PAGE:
Michigan high students are fighting a state bill that would let employers pay workers under 20 less than the minimum wage. High School Democrats of America has collected 100 signatures against the proposal by the state's Senate Commerce Committee, according to local media reports.

"I just want to make sure that people know that this is very much an issue for young people," said Logan Arkema, 17, a senior at Byron Center High School outside Grand Rapids and former chair of the Michigan High School Democrats who now serves as development director for High School Democrats of America.

Michigan already allows employers to pay people under 18 either 85 percent of Michigan's minimum wage or the federal minimum wage, whichever is greater. State Sen. Margaret O'Brien, a Republican from Kalamazoo County, is sponsoring Senate Bill 250, which would change the law to include all employees under 20. She said the bill would encourage employers to give jobs to people with little experience.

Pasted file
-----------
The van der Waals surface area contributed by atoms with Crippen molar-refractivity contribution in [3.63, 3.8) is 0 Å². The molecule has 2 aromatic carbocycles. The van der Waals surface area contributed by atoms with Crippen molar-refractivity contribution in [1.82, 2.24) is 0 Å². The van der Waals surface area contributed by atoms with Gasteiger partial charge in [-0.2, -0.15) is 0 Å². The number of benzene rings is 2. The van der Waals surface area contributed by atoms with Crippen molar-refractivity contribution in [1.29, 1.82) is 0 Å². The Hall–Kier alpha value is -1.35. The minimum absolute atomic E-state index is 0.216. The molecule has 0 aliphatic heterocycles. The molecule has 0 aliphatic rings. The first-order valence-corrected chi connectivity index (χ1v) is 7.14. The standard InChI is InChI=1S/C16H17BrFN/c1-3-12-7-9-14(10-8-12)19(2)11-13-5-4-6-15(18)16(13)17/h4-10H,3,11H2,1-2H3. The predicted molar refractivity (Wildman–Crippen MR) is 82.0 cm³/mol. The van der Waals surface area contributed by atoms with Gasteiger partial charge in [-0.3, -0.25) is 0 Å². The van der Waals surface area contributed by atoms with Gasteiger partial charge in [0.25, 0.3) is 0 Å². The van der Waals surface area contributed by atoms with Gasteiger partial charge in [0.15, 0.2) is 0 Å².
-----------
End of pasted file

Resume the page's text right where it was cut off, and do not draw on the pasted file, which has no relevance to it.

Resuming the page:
"We want to get their foot in the door. ... If they can get their foot in the door and get the training and experience they need, then their wage will go up to minimum wage or higher," O'Brien said.

Michigan's current minimum wage is $8.50 per hour. Under the proposal, employers could pay people under 20 the lower federal minimum wage of $7.25. Michigan's minimum wage increased by 35 cents overnight on Jan. 1. Across the state, 3.8 percent of hourly workers earn at or below the minimum wage.

Arkema, who helped start the online petition against the measure, said O'Brien's bill amounts to allowing employers to pay young people less for doing the same tasks as older workers.

"I've got friends who are on the far right of the political spectrum and on the far left and they all, virtually, agree that this is not good for them or any high school students," Arkema said.

The Senate Commerce Committee approved the bill in June. It could come up for a vote by the state Senate later this year.